It all came about, innocently enough, one afternoon while I was giving my youngest son a bath.
My sister was here visiting, soaking up lots of quality nephew time, and helping with the nightly bath ritual. In the process of sudsing up the baby, I nonchalantly tossed him a measuring cup, a Pyrex mixing bowl, and a wash cloth.
His beloved “bath toys”.
My sister stopped what she was doing and looked at me like I’d grown two heads.
“Wow… you sure can tell he’s a third child!”
Guess what my son got from Auntie for his first birthday last month?
Yep. Bath toys.
My son couldn’t care less what he plays with in the bath. He likes his mixing bowl and measuring cup just as much as he likes his brand new bath toys, thank you very much.
But the whole thing got me thinking about how much has changed, both for me as a mother and our lifestyle in general, between my first and my third son.
By the third child, you become a lot less of a worried, overly-anxious, germ-a-phobic mom.
With your first baby, do you remember your nightly ritual of checking on your sleeping child? Do you remember quietly tiptoeing into his room, sneaking a peek over the edge of the crib, just to stick your hand in front of his mouth to feel for warm breath? Agonizing over whether or not to chance checking on him one last time while he sleeps, watching his little chest rise and fall with each sweet breath?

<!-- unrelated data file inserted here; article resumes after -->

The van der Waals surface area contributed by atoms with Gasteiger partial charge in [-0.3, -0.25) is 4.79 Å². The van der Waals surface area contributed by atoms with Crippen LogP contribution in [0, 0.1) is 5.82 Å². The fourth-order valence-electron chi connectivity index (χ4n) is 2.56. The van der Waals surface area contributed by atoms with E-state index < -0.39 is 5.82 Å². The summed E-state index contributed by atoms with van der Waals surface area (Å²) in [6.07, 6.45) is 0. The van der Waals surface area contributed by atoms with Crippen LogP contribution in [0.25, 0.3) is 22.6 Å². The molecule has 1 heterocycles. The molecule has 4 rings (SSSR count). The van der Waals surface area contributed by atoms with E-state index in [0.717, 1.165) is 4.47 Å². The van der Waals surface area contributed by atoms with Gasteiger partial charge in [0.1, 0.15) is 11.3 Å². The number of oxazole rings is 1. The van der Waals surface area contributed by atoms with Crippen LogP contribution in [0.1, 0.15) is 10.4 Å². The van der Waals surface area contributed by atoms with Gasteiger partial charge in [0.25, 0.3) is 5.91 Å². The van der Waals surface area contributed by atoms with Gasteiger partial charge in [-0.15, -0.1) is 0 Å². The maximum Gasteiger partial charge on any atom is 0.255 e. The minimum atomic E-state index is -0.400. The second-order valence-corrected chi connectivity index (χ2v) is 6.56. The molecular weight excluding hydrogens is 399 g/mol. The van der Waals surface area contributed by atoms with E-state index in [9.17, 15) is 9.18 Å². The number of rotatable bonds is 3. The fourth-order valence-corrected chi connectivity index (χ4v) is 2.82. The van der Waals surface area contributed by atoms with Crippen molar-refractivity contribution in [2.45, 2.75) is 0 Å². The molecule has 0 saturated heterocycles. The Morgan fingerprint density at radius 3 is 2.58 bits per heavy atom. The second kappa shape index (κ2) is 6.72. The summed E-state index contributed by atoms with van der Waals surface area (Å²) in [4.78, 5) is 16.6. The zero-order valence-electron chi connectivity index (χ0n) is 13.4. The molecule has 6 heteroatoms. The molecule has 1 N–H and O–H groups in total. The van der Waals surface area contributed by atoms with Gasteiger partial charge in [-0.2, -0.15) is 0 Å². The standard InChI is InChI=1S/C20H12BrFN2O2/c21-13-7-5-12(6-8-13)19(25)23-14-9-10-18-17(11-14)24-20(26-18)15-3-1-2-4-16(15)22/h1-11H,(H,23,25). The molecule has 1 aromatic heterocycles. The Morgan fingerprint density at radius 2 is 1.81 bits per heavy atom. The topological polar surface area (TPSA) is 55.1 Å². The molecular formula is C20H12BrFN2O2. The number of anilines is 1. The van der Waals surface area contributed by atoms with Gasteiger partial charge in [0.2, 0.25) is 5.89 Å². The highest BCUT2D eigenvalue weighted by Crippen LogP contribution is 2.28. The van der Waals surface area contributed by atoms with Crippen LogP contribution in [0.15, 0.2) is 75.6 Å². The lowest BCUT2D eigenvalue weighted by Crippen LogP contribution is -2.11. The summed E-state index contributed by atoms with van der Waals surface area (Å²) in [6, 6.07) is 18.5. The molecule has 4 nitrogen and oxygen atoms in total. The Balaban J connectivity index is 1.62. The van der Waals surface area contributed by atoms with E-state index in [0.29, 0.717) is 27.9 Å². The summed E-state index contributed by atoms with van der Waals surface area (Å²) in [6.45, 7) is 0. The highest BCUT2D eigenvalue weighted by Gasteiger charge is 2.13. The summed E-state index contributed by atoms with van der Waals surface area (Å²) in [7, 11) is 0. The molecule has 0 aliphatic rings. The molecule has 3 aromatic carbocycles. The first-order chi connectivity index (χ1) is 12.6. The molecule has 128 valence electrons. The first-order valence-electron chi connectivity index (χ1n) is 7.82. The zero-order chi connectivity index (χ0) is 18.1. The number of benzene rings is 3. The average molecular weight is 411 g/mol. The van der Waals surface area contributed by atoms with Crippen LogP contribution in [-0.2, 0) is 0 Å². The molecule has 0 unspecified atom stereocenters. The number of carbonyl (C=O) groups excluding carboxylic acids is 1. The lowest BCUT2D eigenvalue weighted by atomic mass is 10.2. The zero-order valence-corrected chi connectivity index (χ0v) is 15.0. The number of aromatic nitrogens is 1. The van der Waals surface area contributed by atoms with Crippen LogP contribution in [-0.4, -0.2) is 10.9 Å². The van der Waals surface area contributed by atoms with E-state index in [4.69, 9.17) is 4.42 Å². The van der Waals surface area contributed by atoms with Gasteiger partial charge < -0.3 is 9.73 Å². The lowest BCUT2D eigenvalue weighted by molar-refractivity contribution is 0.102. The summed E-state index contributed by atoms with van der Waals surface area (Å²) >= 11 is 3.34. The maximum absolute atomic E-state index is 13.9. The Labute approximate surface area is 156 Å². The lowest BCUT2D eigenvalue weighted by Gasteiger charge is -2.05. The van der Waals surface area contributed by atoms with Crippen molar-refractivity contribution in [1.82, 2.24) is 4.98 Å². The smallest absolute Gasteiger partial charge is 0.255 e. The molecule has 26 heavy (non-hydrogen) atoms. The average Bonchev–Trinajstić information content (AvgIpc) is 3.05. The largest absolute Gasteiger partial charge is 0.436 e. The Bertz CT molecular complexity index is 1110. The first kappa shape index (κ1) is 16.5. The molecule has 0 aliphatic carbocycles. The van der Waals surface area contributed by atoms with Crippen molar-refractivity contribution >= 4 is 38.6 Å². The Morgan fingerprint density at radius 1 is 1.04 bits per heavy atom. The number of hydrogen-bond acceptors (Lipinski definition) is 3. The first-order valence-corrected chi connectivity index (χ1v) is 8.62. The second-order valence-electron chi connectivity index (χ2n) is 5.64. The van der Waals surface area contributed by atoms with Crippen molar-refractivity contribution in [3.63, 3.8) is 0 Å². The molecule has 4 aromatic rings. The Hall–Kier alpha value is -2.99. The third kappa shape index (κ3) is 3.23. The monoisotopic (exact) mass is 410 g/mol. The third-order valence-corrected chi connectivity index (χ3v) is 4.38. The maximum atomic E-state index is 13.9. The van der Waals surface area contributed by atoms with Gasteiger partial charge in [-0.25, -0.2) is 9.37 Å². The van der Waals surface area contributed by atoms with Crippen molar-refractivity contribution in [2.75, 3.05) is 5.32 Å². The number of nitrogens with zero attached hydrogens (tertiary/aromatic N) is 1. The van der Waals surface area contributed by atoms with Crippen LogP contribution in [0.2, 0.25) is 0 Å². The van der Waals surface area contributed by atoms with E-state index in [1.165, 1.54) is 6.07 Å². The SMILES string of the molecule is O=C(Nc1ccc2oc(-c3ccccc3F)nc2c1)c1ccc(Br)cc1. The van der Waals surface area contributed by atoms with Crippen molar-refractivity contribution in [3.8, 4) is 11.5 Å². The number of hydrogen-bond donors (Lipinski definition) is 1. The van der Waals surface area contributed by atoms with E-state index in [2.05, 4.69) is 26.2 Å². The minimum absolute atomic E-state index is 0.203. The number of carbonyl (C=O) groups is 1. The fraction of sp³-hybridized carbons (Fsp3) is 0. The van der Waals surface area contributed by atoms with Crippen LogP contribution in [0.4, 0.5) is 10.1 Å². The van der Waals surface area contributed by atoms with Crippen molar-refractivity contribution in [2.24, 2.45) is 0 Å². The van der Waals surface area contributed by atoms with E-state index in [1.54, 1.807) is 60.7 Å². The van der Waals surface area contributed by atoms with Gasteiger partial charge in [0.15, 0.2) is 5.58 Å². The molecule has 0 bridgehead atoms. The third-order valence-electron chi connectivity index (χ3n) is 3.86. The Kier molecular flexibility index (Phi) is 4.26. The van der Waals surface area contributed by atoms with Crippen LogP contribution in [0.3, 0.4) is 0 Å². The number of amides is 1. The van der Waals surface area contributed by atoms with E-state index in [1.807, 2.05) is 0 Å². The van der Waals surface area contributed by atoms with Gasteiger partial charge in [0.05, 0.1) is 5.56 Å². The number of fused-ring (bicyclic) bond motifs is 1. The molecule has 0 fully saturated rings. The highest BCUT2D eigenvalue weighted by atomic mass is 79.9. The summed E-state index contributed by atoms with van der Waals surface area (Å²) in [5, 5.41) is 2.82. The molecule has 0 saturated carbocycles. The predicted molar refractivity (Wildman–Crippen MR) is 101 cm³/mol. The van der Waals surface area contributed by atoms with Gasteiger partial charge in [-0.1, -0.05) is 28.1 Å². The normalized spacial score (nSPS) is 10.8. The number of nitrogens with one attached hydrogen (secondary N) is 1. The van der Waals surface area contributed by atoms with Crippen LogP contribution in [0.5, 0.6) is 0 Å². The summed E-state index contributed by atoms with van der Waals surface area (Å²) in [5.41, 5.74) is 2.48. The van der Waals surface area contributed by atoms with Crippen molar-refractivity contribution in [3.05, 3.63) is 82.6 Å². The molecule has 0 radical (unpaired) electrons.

Ah, yes. The whole check-to-make-sure-your-baby-is-still-breathing thing.
Actually, I’m here to tell you that will never go away. I did that with all three of my babies…and still do!
But there ARE some things that do get easier with each child.
For instance, with my first baby I would hardly let him crawl on the floor. He took a bath every single night, and he NEVER ate food off the floor, chair, or really anywhere but a table. He took a regimented, scheduled nap twice a day that we didn’t dare deviate from. I was paranoid of all things germs, dirt, and of him getting sick.
Now, after my third son, I’m pretty sure he’s crawled on every possible surface imaginable. He gets a bath (if he’s lucky) every other, other night, and his favorite place to find a “snack” is the footrest of his high chair. (It’s the cutest thing ever. He crawls over to his high chair, pulls himself into a standing position, and eats the “snacks” (crumbs/droppings/endsies) he finds that fall off his high chair and land on the footrest).
Hey, they say it boosts the immune system. So there you go.
(Remember the no-judge zone that is this blog? That’s in full swing right about now).
Naptime? What’s naptime?
Naptime? Don’t make me laugh. While I would love nothing more than for him to successfully take two scheduled naps a day, having two older brothers involved in school and extra-cirriculars, naps are something that happen when the stars align.